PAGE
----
Today, host Francis Rose got analysis from three additional experts:
Jon Desenberg of the Performance Institute
John Kamensky, Senior Research Fellow at the IBM Center for the Business of Government; and former deputy director of National Partnership for Reinventing Government
Robert Shea of Grant Thornton and former Associate Administrator for Management at OMB
Kamensky says he thinks what the administration is doing right now is fairly radical.
“They are pushing transparency. Data.gov, Recovery.gov, USASpending.gov — all these things . . . [are] getting raw data out there and letting citizens and advocacy groups and non-profits analyze it, as opposed to having it filtered and packaged for them by government employees. So, this whole notion of turning your thinking, or the source of data, over to others to be able to do some thinking and setting priorities and setting performance information, is going to be radical, I think, as it rolls out.”
He added that this will be an especially dramatic change for government employees, who have always had control over data and the analysis of it. This could, however, also change the business of government for the better.
“This means you don’t have to have annual performance reports. They could be live performance reports with data that are current. This is going to change the dynamic of the whole performance field.”
Shea agrees that the transparency is a big step and thinks it will benefit the government overall.
“I think it’s generally going to be positive, though I’ve found in our efforts that very few people really made use of the information. The analysis of it was pretty weak. The administration has also tried to drive very senior level focus on the most important performance improvement efforts, which I think is really a very positive step. What I think folks miss is some of the structure, believe it or not, from the President’s management agenda scorecards and the program assessment rating tool — I’m totally biased — but I find folks telling me that the performance management professionals who want to leverage these kind of initiatives to improve performance in the agency miss these requirements — miss this structure around which to measure, improve and manage performance.”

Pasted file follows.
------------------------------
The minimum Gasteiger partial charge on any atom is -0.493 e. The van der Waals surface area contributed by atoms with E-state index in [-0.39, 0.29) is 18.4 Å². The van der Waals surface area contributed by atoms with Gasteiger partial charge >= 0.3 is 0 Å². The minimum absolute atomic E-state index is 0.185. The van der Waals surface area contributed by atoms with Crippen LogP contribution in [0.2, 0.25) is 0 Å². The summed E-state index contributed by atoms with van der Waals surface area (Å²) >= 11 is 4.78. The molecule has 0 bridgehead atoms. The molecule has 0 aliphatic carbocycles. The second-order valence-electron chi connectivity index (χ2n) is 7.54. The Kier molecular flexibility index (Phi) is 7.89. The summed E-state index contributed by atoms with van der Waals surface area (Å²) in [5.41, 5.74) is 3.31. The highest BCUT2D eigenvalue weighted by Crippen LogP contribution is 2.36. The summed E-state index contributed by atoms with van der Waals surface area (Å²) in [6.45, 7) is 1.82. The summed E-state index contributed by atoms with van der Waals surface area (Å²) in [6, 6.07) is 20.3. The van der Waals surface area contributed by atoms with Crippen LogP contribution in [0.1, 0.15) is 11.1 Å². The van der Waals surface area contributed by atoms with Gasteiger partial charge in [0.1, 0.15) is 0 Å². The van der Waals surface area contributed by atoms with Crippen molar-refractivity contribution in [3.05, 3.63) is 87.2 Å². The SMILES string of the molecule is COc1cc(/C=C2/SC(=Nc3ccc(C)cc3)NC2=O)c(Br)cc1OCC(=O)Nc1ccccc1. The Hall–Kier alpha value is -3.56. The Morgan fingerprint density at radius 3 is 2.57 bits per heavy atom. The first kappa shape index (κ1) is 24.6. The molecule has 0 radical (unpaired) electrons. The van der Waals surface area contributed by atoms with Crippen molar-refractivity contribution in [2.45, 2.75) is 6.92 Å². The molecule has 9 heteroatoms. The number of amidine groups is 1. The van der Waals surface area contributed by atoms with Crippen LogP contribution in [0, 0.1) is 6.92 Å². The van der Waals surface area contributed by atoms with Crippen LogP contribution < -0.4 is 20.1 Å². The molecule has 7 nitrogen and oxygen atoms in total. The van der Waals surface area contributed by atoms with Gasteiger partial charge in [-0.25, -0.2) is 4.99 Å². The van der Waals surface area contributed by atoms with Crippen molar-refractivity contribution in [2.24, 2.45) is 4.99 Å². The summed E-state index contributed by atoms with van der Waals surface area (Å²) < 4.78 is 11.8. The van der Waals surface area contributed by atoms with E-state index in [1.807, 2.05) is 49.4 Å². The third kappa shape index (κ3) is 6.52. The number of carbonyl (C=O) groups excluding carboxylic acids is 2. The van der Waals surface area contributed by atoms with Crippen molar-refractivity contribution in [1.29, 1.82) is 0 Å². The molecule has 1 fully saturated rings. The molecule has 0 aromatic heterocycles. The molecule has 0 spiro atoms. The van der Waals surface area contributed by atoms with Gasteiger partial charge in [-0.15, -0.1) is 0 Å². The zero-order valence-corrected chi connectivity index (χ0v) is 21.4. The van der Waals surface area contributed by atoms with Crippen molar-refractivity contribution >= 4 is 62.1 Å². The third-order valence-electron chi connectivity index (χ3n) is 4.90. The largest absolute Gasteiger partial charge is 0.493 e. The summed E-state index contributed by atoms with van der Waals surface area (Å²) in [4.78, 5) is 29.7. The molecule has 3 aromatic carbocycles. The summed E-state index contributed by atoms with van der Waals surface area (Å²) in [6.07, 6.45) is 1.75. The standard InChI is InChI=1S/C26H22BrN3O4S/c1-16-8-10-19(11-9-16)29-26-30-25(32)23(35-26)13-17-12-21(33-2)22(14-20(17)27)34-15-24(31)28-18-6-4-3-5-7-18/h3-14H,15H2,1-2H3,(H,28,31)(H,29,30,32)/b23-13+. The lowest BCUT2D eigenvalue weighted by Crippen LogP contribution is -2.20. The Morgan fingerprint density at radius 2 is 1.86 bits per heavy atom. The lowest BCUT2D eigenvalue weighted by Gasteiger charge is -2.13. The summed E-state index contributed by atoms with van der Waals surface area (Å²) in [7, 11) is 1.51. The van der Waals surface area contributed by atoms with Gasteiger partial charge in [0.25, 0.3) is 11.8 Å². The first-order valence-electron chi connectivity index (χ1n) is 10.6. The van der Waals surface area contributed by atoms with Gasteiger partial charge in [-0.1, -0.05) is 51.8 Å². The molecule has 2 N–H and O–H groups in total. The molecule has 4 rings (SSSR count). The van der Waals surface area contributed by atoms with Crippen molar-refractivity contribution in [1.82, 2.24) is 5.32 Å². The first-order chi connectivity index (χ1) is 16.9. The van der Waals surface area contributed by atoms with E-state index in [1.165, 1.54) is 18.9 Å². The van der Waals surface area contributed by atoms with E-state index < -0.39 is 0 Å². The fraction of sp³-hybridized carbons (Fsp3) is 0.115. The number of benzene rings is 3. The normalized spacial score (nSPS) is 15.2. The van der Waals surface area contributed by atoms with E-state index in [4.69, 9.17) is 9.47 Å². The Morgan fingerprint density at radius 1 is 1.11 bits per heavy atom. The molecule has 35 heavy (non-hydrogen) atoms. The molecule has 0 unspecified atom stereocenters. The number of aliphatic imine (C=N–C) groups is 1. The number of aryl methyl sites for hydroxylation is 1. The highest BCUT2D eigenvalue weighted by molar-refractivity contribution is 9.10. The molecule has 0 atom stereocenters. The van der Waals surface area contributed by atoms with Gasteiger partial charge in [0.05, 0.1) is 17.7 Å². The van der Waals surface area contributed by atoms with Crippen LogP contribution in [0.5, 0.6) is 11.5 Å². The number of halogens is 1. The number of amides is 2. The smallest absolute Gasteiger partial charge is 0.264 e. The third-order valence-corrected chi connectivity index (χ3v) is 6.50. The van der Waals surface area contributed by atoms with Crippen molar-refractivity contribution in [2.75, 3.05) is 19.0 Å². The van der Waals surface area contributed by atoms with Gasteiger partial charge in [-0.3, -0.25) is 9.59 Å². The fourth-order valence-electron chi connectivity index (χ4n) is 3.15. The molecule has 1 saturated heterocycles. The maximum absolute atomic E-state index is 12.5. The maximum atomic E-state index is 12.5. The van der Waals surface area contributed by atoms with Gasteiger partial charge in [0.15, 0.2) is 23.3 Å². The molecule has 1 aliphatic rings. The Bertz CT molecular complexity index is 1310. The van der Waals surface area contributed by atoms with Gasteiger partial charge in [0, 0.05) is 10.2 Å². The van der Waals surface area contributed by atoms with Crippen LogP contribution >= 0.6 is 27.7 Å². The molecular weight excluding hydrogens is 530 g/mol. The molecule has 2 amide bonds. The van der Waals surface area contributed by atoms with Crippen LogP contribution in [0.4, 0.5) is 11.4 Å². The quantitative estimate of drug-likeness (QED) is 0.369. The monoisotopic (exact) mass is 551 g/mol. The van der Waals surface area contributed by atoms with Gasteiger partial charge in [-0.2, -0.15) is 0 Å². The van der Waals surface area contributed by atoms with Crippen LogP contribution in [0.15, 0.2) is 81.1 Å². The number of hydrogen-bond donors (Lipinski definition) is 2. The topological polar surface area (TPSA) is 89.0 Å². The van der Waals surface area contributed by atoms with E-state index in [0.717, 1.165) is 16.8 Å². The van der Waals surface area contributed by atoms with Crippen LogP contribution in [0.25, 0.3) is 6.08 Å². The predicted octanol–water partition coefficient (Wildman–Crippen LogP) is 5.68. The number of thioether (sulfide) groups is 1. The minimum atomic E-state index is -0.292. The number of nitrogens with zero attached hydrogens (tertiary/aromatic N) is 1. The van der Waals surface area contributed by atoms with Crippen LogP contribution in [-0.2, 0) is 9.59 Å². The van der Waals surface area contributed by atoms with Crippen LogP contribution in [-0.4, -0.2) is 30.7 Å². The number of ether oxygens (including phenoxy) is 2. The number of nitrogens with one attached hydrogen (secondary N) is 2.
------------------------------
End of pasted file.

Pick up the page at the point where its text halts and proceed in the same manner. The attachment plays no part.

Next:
Desenberg says he does think that the administration is trying, but the message is getting garbled when it comes to performance officials actually knowing what the government wants.
“While the administration may have a framework in their back pocket or something they’re secretly working on, no one knows about it and so people are left to drift to their own devices. I understand part of this. They did not want to add yet another framework, they did not want to be responsible for yet another reporting burden, but not doing anything is in many ways like doing something. For an administration that prides itself on messaging and getting its message out, they have not done a good job in this area getting their message out.”
He adds that Congress has a role to play, as well, and many performance officials are waiting for the legislative branch to jump on board and start using the measures to make better decisions about the budget.